“Anomalisa” Review ✦✦✦✦✧

2 January, 2016

Directors: Charlie Kaufman, Duke Johnson
Screenwriter: Charlie Kaufman
Director of Photography: Joe Passarelli
Cast: David Thewlis, Jennifer Jason Leigh, Tom Noonan

Synopsis: A reclusive author who has travelled the country to deliver a speech on customer service finds his reality changing after a romantic encounter with an attractive woman. Already suffering from a severe form of emotional detachment, the man struggles to maintain his composure as the walls surrounding his already mundane life start to crumble.

Anomalisa Review:

A fantastic study of everyday life seen through the eyes of a character suffering from the early stages of a mental breakdown, “Anomalisa” balances the mundane with the bizarre as it captures and frames a perspective that both translates and transcends reality. Never short of innovation thanks to Charlie Kaufman’s trademark outside-the-box approach, “Anomalisa” assesses the inescapable awkwardness of life; the taxi driver who barely looks at you but acts like your best friend as soon as you get into their cab, the hotel staff who make polite small talk without any genuine sense of compassion, even the lack of conversation to be had with loved ones during times of great loneliness.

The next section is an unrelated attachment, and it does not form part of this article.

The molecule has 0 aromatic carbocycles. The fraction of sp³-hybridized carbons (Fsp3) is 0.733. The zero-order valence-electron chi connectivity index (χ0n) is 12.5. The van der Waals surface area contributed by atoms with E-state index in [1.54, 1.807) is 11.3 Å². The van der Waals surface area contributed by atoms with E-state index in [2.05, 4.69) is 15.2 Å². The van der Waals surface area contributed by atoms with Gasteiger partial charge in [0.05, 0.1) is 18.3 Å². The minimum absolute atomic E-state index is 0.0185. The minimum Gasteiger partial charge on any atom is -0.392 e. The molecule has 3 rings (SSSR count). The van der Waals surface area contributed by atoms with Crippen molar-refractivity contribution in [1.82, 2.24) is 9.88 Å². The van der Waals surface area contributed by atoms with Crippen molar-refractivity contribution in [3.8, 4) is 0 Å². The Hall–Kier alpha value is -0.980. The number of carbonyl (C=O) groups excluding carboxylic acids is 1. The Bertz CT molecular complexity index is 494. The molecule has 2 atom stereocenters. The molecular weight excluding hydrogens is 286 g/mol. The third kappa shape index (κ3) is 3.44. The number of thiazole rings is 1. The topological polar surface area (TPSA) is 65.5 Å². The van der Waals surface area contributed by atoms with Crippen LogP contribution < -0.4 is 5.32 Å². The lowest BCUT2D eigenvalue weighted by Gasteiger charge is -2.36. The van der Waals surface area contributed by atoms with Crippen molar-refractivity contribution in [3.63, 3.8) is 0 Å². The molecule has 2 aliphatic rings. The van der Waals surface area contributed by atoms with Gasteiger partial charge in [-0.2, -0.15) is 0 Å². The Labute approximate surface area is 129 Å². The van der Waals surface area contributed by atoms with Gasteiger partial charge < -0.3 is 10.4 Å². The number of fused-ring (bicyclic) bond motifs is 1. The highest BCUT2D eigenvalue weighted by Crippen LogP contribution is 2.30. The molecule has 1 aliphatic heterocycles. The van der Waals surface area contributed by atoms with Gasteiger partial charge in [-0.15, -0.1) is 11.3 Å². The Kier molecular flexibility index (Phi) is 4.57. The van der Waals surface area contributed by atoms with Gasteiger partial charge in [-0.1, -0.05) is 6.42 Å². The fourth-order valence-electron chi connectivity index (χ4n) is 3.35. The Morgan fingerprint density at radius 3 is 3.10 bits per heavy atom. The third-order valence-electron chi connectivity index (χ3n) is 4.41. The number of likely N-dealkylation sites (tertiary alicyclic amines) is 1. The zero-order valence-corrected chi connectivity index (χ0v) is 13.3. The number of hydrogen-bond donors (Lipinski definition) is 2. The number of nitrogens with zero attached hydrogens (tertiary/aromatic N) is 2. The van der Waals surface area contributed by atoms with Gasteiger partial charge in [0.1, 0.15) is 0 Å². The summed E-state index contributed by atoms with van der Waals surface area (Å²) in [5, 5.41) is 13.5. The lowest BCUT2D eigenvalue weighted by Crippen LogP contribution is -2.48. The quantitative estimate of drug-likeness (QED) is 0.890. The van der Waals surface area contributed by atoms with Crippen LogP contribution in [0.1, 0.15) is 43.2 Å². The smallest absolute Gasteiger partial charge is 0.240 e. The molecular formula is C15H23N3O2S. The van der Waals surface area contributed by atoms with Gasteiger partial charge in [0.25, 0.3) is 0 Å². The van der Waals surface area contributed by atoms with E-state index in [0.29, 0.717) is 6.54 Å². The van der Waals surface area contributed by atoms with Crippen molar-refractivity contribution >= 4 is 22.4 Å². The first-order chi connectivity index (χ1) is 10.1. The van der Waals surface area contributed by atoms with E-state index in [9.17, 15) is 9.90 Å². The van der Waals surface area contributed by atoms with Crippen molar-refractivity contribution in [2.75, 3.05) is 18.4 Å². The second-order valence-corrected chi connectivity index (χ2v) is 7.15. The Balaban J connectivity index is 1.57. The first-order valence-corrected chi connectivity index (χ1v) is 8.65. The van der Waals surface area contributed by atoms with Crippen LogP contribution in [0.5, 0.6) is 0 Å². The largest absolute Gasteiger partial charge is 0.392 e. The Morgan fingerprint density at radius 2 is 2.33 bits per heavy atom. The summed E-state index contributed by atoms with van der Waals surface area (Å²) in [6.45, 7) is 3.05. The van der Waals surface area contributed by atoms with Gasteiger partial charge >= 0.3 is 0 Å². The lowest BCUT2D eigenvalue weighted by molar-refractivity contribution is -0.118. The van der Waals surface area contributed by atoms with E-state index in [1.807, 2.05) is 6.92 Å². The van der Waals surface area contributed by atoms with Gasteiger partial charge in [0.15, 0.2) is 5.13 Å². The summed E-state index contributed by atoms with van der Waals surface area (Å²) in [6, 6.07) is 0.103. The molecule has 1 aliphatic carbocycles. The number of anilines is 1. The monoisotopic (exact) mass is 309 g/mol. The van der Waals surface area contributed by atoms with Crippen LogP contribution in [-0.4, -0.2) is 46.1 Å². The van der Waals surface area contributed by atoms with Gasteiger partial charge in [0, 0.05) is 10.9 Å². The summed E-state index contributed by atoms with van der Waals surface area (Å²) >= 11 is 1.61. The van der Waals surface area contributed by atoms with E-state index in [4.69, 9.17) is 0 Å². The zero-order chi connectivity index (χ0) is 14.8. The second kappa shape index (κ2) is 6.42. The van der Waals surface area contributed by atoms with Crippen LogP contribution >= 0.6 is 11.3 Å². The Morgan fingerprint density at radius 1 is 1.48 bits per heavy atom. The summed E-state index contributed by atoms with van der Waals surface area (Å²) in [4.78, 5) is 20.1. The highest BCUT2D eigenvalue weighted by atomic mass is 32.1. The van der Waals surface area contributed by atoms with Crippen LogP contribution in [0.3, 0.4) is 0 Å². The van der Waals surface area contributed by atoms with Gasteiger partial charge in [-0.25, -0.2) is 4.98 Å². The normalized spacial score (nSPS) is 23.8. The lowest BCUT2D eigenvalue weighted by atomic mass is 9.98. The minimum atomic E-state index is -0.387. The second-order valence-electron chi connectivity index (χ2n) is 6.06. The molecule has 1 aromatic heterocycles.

The film is a reminder of how utterly confined we all are within our one unique reality and of how suffocating it can be inside the bubble of life. The brain is a jigsaw puzzle and Kaufman muses on the plodding existence of his protagonist Michael who is consumed by his struggle to maintain a grip on reality. Every experience he has and every decision he makes is the product of his own free will and yet it feels so helplessly out of his reach whenever he tries to grasp something tangible and pure.

Kaufman allows his latest cinematic mindbender to drift off into new territories as the story reveals itself to be an unexpected romance built on the foundations of everyday life. “Anomalisa” is a sad, unidealised movie depicting transitory moments of happiness and satisfaction in an endless loop of monotony. The movie is a deliberately flawed take on what it means to be human, making us face the fact that, although life may be depressing, it’s never far from being beautiful.


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